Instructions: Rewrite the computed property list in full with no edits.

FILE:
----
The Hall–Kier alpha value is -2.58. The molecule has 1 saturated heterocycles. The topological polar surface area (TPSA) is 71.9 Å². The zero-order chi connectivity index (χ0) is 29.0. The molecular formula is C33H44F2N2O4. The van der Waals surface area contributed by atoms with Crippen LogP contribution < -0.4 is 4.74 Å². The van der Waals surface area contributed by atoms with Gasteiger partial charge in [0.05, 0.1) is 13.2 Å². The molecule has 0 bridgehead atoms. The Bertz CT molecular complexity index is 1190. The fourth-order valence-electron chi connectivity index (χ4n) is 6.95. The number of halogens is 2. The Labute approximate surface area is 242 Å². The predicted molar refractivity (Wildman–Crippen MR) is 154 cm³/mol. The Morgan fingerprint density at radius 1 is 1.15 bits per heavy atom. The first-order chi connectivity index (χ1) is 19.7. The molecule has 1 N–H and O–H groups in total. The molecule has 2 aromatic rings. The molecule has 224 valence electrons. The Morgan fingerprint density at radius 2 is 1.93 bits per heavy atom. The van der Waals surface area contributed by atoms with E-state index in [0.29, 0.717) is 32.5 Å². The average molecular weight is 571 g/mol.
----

The Hall–Kier alpha value is -2.58. The molecule has 1 saturated heterocycles. The topological polar surface area (TPSA) is 71.9 Å². The zero-order chi connectivity index (χ0) is 29.0. The molecular formula is C33H44F2N2O4. The van der Waals surface area contributed by atoms with Crippen LogP contribution < -0.4 is 4.74 Å². The van der Waals surface area contributed by atoms with Gasteiger partial charge in [0.05, 0.1) is 13.2 Å². The molecule has 0 bridgehead atoms. The Bertz CT molecular complexity index is 1190. The fourth-order valence-electron chi connectivity index (χ4n) is 6.95. The number of halogens is 2. The Labute approximate surface area is 242 Å². The predicted molar refractivity (Wildman–Crippen MR) is 154 cm³/mol. The Morgan fingerprint density at radius 1 is 1.15 bits per heavy atom. The first-order chi connectivity index (χ1) is 19.7. The molecule has 1 N–H and O–H groups in total. The molecule has 2 aromatic rings. The molecule has 224 valence electrons. The Morgan fingerprint density at radius 2 is 1.93 bits per heavy atom. The van der Waals surface area contributed by atoms with E-state index in [0.29, 0.717) is 32.5 Å². The average molecular weight is 571 g/mol.